Archaeological excavation at the Presidio Officers’ Club is allowing the public to see San Francisco history dating back to when Napoleon was exiled. Founded in 1776 it functioned as a remote outpost on the edge of the Spanish Colonies. After the Mexican war of Independence, in 1810, it was nearly forgotten by the colonial powers. In 1815 the Presidio’s commander Luis Argüello without permission decided to expand the fort. Later after the Mexican period came to an end in 1815, the US Army used the buildings until they were damaged in the 1906 earthquake. They were deem so badly damaged that much had to be demolished. In an area called Pershing Square the Presidio Trust archaeologists and volunteers are now working on two areas, uncovering the foundations of the 1815 walls that have been finally located. Before 1992 the exact dimensions of the Spanish fort were unknown.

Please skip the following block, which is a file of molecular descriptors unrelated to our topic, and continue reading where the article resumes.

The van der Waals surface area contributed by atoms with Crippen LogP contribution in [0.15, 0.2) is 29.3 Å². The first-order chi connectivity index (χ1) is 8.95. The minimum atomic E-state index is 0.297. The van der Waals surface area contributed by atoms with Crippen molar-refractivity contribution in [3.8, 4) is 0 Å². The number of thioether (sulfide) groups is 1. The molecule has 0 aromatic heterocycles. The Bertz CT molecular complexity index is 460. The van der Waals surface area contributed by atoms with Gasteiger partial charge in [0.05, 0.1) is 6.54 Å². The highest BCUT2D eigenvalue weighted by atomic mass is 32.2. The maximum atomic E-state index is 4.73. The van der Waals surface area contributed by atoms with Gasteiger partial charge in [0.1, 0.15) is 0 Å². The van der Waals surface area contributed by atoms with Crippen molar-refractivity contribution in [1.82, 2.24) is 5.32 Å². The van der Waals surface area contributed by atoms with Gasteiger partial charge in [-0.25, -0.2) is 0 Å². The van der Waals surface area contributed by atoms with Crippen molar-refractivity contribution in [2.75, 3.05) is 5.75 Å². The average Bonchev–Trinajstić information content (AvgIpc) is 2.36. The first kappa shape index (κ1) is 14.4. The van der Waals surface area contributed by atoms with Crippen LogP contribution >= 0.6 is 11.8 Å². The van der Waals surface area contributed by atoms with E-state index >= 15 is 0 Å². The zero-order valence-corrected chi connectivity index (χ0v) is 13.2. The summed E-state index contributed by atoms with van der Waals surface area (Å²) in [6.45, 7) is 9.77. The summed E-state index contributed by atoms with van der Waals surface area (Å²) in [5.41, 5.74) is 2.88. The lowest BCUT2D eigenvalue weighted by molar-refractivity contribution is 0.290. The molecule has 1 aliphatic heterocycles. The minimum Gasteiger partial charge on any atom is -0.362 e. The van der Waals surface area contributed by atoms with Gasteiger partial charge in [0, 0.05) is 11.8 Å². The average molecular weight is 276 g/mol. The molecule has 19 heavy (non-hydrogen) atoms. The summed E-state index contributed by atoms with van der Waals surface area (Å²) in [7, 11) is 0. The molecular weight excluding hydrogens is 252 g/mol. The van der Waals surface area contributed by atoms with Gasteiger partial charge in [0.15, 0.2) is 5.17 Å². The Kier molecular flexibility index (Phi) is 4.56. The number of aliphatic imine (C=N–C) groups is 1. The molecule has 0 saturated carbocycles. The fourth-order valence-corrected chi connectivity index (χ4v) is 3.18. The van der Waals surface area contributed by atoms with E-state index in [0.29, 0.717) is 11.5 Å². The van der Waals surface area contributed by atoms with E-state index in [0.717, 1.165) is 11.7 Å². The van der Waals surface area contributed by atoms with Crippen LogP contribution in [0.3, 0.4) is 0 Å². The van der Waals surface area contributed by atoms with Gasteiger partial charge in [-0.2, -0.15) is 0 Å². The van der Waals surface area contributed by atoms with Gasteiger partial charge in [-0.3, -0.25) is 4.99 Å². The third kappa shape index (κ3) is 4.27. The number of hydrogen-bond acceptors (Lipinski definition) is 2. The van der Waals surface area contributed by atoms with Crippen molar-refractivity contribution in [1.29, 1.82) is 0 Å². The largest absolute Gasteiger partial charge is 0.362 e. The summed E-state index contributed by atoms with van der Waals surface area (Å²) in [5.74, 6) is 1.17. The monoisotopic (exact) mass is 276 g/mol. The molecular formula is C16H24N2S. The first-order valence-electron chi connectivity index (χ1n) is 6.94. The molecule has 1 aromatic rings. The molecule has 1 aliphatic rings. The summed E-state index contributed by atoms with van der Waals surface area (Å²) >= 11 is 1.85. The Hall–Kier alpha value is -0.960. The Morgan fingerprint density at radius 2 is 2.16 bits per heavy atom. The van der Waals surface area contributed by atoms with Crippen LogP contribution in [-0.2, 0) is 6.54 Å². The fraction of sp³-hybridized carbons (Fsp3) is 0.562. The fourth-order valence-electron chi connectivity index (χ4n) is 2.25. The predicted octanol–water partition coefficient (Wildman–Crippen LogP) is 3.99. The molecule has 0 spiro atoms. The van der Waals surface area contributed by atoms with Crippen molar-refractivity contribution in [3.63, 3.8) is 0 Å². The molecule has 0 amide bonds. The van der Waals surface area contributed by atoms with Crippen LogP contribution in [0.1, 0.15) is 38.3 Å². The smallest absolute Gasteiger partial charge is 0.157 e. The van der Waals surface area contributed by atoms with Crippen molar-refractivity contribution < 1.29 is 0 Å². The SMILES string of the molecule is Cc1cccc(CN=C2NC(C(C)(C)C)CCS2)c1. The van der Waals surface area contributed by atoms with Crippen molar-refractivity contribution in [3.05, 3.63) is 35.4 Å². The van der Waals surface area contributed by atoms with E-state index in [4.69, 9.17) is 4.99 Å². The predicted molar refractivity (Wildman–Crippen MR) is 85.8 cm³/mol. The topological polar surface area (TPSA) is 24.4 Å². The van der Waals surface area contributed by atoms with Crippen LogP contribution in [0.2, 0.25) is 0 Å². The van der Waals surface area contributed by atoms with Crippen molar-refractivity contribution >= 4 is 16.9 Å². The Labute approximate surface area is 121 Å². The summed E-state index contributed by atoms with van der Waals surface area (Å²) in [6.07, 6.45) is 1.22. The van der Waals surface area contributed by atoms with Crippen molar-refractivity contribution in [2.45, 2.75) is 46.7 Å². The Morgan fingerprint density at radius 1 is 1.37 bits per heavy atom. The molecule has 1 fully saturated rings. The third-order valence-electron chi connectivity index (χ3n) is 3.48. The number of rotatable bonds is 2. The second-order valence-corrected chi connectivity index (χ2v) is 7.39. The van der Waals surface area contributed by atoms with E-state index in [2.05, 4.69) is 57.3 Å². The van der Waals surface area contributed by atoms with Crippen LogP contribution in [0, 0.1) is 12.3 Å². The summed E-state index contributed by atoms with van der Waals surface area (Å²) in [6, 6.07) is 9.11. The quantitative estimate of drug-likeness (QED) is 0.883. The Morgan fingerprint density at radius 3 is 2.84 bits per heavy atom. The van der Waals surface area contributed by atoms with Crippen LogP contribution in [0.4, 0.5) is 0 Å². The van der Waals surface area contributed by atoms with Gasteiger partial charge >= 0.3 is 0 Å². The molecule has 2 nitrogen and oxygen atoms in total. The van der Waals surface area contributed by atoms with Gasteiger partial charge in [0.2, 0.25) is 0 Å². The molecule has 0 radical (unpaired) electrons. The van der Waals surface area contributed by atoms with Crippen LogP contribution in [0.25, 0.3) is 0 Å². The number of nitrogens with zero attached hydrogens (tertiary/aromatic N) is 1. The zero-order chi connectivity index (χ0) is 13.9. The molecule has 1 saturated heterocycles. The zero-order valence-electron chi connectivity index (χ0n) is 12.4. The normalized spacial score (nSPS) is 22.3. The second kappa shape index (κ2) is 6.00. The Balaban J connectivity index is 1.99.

Starting this past May a 20 year archaeological project is being laid out. The project is looking forward to excavating outside the walls in search of garbage. “Walls are significant, but trash has the best research value. We have the troop strength of El Presidio, but we don’t know who lived here, or how they lived. We’re hoping to find fragments of pottery, toys, food and everyday objects that were thrown away. Garbage gives us a real sense of people’s lives” said Jones the project director in the SF Gate.
One can also see the history of the Complex in the restored rooms of the Officers’ Club. The newer sections show the U.S. Army’s changing attitude toward the Spanish and their architecture. One section whitewashes over any Spanish characteristics while another highlights ceiling beams plastered to look hand hewn.